Wreaths were sent by the following:  Mannie and Baby; Mother, Mary and Margaret; Pa and Ma; Hannah and Dick; Annie, Penrhyn, and Cyril; Maude, Ernie and Vera; Lily, Vincent and Baby; Misses L. and F. Davies, Paragon; Mr. and Mrs. Cawthray and Donald; Mrs. H. Clifton Hughes; Post-Office and Telephone Staffs at Llanfairfechan; Winthrope Villa; All at Gladys Cottage; Miss Pickard; Tony, Preswylfa Lodge; Mrs. William, Edina; Mr. and Mrs. R. M. Williams; Messrs. J. S. and E. W. McMichan; Mr. W. St. Bodvan Griffith; Mrs. Moses Roberts; and Mr. and Mrs. North; M. A. and Eliza Williams and Maggie.  The interment was in the burial ground attached to the Parish Church.


                The following is an autobiography of Sybil Rosamond Roberts:  “I was born 24 December 1917, Llanfairfechan, Caernarvonshire, Wales, the only child of John Owen Roberts and Gertrude Udale Roberts.  My father died when I was five years old so I do not really remember him.  One of his hobbies was drawing and painting.  My mother married again when I was ten years of age.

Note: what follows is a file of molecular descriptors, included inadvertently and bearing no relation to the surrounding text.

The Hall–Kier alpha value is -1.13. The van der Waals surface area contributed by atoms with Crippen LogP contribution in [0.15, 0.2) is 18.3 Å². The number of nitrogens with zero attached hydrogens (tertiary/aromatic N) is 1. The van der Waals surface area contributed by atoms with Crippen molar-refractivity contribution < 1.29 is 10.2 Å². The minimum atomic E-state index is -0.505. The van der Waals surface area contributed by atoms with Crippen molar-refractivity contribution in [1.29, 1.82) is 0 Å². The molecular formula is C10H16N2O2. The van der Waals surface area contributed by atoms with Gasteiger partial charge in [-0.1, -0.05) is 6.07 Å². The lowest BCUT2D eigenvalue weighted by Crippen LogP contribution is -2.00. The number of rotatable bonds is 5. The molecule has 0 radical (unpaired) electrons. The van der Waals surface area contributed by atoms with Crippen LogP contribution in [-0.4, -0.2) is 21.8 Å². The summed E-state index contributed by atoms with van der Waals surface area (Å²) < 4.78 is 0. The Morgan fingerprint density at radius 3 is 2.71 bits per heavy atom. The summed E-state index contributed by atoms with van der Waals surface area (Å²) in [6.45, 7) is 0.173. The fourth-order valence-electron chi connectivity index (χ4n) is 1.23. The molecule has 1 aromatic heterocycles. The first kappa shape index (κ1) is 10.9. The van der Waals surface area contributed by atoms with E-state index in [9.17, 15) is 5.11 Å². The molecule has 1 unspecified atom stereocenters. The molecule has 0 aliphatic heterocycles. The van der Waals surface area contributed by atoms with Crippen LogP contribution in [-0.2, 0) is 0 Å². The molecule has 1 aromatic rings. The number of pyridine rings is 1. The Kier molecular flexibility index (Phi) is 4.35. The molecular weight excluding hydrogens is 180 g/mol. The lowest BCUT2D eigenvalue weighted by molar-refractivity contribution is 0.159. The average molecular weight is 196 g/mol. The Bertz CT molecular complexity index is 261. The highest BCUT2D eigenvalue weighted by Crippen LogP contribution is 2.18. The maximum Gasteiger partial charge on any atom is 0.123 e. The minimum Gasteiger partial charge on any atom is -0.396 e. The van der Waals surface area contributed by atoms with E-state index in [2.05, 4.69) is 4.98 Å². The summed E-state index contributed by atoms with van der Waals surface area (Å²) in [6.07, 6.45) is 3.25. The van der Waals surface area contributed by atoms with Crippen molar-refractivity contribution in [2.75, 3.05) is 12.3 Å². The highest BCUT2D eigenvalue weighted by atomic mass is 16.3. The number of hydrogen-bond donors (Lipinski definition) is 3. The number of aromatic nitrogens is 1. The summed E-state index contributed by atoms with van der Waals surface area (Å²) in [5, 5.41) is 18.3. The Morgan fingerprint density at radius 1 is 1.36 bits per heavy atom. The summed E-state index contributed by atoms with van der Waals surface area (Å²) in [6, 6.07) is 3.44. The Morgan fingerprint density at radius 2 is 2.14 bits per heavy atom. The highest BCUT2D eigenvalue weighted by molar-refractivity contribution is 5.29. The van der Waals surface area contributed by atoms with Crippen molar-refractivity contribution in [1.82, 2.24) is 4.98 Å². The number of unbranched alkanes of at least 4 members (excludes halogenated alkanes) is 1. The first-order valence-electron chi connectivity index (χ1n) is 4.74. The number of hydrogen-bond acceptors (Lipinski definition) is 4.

“I attended Junior School at Llanfairfechan,  from 7 to 10 and Bangor Girl’s School from 10 to 18.  In September 1939 following the outbreak of World War II, I became a temporary Civil Servant when I joined the newly created Ministry of Food, working in the local office at Llanfairfechan, Wales.   Following centralization of the local offices I left the Ministry early in 1950.  Later that year I sat a Civil Service examination and in March 1951 was posted to the Department of Scientific and Industrial Research (DSIR) in London.  The DSIR was later reorganized and I remained in the major part which became the Ministry of Technology.  Some years later following further reorganization, part of the Ministry merged with the Board of Trade to become the Department of Trade and Industry.